December 8, 2017

Dad slams his daughter’s school for dividing activities by gender and sending the Year 6 girls to make-up classes and the boys to Bunnings.

The NSW dad shared the letter to Twitter on Thursday, which said his daughter Ruby had left for school in 2017 but returned as if it were 1968.

He said her Year 6 teachers had divided the male and female students, sending the ‘girls’ to get their “hair and make-up done” and the boys to Bunnings.

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“Are you able to search the school buildings for a rip in the space-time continuum?” the annoyed father wrote in the letter addressed to the principal.

“Perhaps there is a faulty Flux Capacitor hidden away in the girls’ toilet block?

“I look forward to this being rectified and my daughter and other girls at the school being returned to this millennium where school activities are not divided sharply along gender lines.”

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The father-of-three said the humorous letter was aimed at making a point about “everyday sexism,” news.com.au reported.

A Department of Education spokesperson told news.com.au: “A long tradition at Dubbo West Public School has been activities including preparing hair and light make-up with professionals on the day of the Year 6 graduation.

Do you think this is sexist? Surely the students have a choice of what activity they would prefer to participate in.

Share your comments below.

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  • Oh please! It’s not sexist. The response from the Education Department is a clear explanation of why the girls didn’t go to Bunnings. The school has a tradition of doing something nice and practical for the girls in regards to the graduation. If this father wants his daughter to have the Bunnings experience then why doesn’t he just take her there himself.

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  • As long as the kids have a choice, it’s not a problem – but it doesnt sound like they had a choice.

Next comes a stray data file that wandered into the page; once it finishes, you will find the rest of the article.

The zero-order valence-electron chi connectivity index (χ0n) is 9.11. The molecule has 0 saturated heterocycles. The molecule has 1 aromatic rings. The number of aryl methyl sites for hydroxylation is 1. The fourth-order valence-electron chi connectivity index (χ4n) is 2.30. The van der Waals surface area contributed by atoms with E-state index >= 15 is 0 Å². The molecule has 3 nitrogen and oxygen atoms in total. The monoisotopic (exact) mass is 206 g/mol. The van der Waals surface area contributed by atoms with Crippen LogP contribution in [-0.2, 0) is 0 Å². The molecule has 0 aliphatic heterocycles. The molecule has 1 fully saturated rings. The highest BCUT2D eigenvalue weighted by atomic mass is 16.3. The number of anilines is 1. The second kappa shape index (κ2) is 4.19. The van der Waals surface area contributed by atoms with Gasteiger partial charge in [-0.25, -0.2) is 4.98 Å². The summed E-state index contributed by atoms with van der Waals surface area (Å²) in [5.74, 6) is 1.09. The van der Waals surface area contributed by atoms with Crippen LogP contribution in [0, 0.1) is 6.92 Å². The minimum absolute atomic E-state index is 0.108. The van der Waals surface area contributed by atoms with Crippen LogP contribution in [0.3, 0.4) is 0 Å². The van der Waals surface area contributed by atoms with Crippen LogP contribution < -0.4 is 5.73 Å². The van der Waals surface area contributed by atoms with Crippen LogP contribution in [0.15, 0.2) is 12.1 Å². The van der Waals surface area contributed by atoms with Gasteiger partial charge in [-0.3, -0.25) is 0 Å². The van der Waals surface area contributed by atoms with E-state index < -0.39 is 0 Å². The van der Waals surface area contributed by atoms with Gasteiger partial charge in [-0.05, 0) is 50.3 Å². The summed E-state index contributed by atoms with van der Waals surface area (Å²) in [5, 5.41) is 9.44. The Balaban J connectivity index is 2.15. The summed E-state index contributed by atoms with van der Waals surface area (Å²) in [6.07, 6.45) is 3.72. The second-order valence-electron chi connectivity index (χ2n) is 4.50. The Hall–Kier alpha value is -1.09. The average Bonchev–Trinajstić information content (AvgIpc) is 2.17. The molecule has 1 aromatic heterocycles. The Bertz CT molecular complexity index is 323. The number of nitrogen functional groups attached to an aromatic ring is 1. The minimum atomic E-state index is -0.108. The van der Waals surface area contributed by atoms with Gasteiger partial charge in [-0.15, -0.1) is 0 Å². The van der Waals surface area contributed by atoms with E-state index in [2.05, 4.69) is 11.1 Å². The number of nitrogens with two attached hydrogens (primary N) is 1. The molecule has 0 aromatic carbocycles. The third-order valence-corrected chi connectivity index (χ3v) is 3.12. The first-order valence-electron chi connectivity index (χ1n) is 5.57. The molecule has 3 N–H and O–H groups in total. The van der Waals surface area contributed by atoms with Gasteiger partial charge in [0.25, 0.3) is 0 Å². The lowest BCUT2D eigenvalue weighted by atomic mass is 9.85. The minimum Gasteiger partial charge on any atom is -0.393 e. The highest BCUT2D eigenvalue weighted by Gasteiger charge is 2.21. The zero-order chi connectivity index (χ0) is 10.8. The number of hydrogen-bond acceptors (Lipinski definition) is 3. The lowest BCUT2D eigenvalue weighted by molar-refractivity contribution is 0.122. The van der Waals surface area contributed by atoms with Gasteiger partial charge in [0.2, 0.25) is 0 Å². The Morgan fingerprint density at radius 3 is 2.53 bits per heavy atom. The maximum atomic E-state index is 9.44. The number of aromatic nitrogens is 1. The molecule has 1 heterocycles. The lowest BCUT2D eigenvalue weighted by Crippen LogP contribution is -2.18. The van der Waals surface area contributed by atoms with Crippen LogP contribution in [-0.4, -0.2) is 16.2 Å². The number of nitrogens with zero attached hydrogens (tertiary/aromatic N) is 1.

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  • The possibility to have your hair and makeup done at the end of year for the graduation, can be quite a treat for some of the girls. However I can imagine some parents want to be involved in that themselves. Nothing wrong with the option to have either hair and make up done or going to Bunnings, as long the kids have the choice (meaning boys can have their hair and make up done if they want and girls can go to Bunnings too). It’s the end of the school year, the reports have been made, let them have some fun.

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  • Good on him! Yes, definitely, the students should have their choice of the activity they would prefer!


    • Choice is the key word and there always needs to be choice when choosing activities – rather than them being pre-determined according to gender.

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  • I love this witty and clever letter – well done! Professional make up and lighting for a Year 6 graduation – seriously! Time warp indeed!

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  • For kids doing woodwork and metalwork (or another trade) at high school I could understand if the pupils went to places such as Bunnings, otherwise no. Of what educational benefit is that? The same applies to hair and makeup, even more so in primary school. A lot of schools don’t allow pupils to wear makeup at school so why teach it so young. They aren’t even teenagers in year 6.

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  • Good on him for standing up for equal rights amongst the genders.

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  • If my daughter was obliged to go and have her hair and make-up done, I am positive she wouldn’t want to go to school. I wonder if all the girls were “obliged” to go to the library or they could choose to go to Bunnings instead.

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  • Yeah. He’s got a point. I’d actually get pretty annoyed if I was sending a kid to school only for them to be taught hair and makeup. Given how bad spelling and grammar has gotten these days I think there is a more productive use to that time. My child goes to bunnings more than enough with us. He shouldn’t be going during school hours too.

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